As a blogger, I write about the science-based investigation of drugs and addiction—but I am not a scientist. Far from it. My educational background is in the Liberal Arts and the Humanities, with a degree in journalism and mass communications. I cover science, and I talk to scientists, but I don’t DO science. And in fact, there is often an adversarial relationship between a journalist and the people a journalist writes about.
A remarkable conference held annually in the Raleigh-Durham Research Triangle, hosted by North Carolina State, attempts to do something about this divide by throwing together 450 bloggers, journalists, editors, scientists, science teachers, public information officers, and science artists—plus a smattering of entrepreneurs, web developers, government workers, librarians, literary agents, and all-around gadflies. A few years ago, a troika of innovative thinkers in the Raleigh area—Boris Zivkovic, Anton Zuiker, and Karyn Traphagen—put together what became the annual ScienceOnline conference. They realized that science writers and scientists were on the same team, and that their mutual business was the effective communication of scientific and evidence-based knowledge. It may sound obvious, but in actual practice, it isn’t.
However, the rise of online science communication means that everybody is talking to everybody else all the time, and that the divide separating the writer from the scientist is permeable under the right conditions. The “Unconference,” as ScienceOnline quickly became known, features a collaborative style of creating and moderating panel sessions—sessions in which, wonder of wonders, the audience is expected to participate as much as the panel moderators. Some panels become more like casual group bullshit sessions than formal laser-pointer presentations by a moderator doing a monologue. (Not that some moderators don’t lapse into monologues, but usually those offenders are professors, so we must forgive them.)
I hate conferences, and generally avoid them. But ScienceOnline caught my interest due to the way it invokes a variety of subtle structures and cues to bring a relaxed, improvisatory, conversational tone to the 4-day event. To begin with, attendance is held to 450 people, who apply on a first-come, first-served basis. Despite pressure to expand as the popularity of the conference has grown, the organizers have chosen instead to encourage Watch Parties in cities around the world. In addition, a constant stream of conference information courses through online social media for months before and after the actual event. Rather than leading to a feeling of exclusivity, this approach puts everyone on an equal footing, scrambling like rock fans trying to score a ticket to a good show before they sell out.
Upon arrival, you find that your standard conference badge has your name on it—but no job title, institutional affiliation, or any other outright clue to whatever the hell it is that you do for a living. In place of that is your Twitter handle, since this conference pulls heavily from a group that is already well entrenched online. Some people know each other; some people are there for the first time, like any conference. Without the obvious indications of rank and hierarchy of employment, people will be much more willing to approach people they don’t know for conversation, is the idea. It is one of the ways that the producers of the conference attempt to move the emphasis from speakers on the stage to conversations between people in the conference café, the lobby, the lounge, the bars... Like atoms banging against each other as the heat rises, attendees trade thoughts, hatch projects, land freelance assignments, and hear from other people about the one thing everyone has in common: the business of communicating the work of science to the world at large—a task that can only become more crucial with time.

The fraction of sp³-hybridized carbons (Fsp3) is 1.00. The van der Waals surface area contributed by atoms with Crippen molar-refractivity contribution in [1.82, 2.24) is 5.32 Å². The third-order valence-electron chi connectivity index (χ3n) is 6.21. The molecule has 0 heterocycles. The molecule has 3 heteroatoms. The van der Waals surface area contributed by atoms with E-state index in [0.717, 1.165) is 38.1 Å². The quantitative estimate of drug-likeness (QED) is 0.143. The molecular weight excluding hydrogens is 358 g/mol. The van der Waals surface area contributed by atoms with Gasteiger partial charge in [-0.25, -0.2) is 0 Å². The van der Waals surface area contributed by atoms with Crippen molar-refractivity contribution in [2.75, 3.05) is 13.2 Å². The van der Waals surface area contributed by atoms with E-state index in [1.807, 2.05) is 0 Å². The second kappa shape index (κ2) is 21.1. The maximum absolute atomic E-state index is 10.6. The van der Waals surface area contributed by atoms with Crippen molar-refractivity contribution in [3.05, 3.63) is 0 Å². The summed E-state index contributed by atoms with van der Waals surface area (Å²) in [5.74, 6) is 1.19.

The same ethos applies to the sundry sessions and panels that make up the conference. Moderators, who have cooked up the topics and ideas for the panels in group wiki sessions during the previous year, are expected to make some prefatory remarks and then starting fielding questions in order to get a sense of where the audience wants to take the subject. Of particular interest to me this year were sessions about how to be appropriately skeptical when covering scientific and medical studies, how to blog for the long haul, how to navigate the perils and pleasures of explanatory journalism, and how to use history to relate current events in science.
In the end, the conference does what it is intended to do: Provide a comfortable, optimistic environment in which a pack of nerd scientists, rogue journalists, extreme introverts, and knowledge-hungry students can shoot the shit with each other without the distractions of poster sessions and prepared presentations. That may sound like it’s a lot easier to do than it really is. Such conferences are rare indeed, and ScienceOnline2013 is a rare example of the successful blending of conference, convention, and think tank retreat. Plus it’s the only conference I’ve ever gone to where the free goodies turn out to be books. A literal stack of them. Like cocaine to a herd of hyper-literate scientists and professional writers. The registrations costs are absurdly low, the shuttle buses incredibly efficient, the wifi access unbeatable. Early figures indicate a level of coffee consumption somewhere in the neighborhood of 15 gallons per hour. And did I mention the food?
For more on the conference, go to ScienceOnline Information Central HERE.